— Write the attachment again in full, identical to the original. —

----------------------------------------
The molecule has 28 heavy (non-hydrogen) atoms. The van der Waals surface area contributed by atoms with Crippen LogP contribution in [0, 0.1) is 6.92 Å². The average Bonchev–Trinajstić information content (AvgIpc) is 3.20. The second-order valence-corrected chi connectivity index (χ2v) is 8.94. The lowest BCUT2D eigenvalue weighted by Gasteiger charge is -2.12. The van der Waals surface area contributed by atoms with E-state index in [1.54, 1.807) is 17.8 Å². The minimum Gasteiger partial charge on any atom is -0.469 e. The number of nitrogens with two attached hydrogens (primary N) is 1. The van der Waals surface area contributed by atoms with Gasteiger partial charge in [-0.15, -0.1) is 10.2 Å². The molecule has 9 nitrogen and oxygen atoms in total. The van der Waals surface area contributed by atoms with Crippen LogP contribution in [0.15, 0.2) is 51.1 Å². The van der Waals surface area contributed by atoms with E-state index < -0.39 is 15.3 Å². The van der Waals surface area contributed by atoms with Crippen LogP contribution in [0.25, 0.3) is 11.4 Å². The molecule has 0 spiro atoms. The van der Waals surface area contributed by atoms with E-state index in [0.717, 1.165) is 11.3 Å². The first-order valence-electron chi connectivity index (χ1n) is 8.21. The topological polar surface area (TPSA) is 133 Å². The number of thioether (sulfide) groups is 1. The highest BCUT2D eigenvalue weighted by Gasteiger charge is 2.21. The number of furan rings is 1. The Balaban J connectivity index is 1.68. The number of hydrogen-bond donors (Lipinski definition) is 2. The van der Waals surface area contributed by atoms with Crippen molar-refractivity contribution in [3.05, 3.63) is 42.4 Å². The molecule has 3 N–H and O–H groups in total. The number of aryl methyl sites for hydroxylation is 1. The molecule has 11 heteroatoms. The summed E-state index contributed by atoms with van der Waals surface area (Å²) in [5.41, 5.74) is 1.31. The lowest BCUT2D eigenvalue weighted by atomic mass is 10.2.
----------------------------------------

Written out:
The molecule has 28 heavy (non-hydrogen) atoms. The van der Waals surface area contributed by atoms with Crippen LogP contribution in [0, 0.1) is 6.92 Å². The average Bonchev–Trinajstić information content (AvgIpc) is 3.20. The second-order valence-corrected chi connectivity index (χ2v) is 8.94. The lowest BCUT2D eigenvalue weighted by Gasteiger charge is -2.12. The van der Waals surface area contributed by atoms with E-state index in [1.54, 1.807) is 17.8 Å². The minimum Gasteiger partial charge on any atom is -0.469 e. The number of nitrogens with two attached hydrogens (primary N) is 1. The van der Waals surface area contributed by atoms with Gasteiger partial charge in [-0.15, -0.1) is 10.2 Å². The molecule has 9 nitrogen and oxygen atoms in total. The van der Waals surface area contributed by atoms with Crippen LogP contribution in [0.15, 0.2) is 51.1 Å². The van der Waals surface area contributed by atoms with E-state index < -0.39 is 15.3 Å². The van der Waals surface area contributed by atoms with Crippen LogP contribution in [0.25, 0.3) is 11.4 Å². The molecule has 0 spiro atoms. The van der Waals surface area contributed by atoms with E-state index in [0.717, 1.165) is 11.3 Å². The first-order valence-electron chi connectivity index (χ1n) is 8.21. The topological polar surface area (TPSA) is 133 Å². The number of thioether (sulfide) groups is 1. The highest BCUT2D eigenvalue weighted by Gasteiger charge is 2.21. The number of furan rings is 1. The Balaban J connectivity index is 1.68. The number of hydrogen-bond donors (Lipinski definition) is 2. The van der Waals surface area contributed by atoms with Crippen molar-refractivity contribution in [3.05, 3.63) is 42.4 Å². The molecule has 3 N–H and O–H groups in total. The number of aryl methyl sites for hydroxylation is 1. The molecule has 11 heteroatoms. The summed E-state index contributed by atoms with van der Waals surface area (Å²) in [5.41, 5.74) is 1.31. The lowest BCUT2D eigenvalue weighted by atomic mass is 10.2.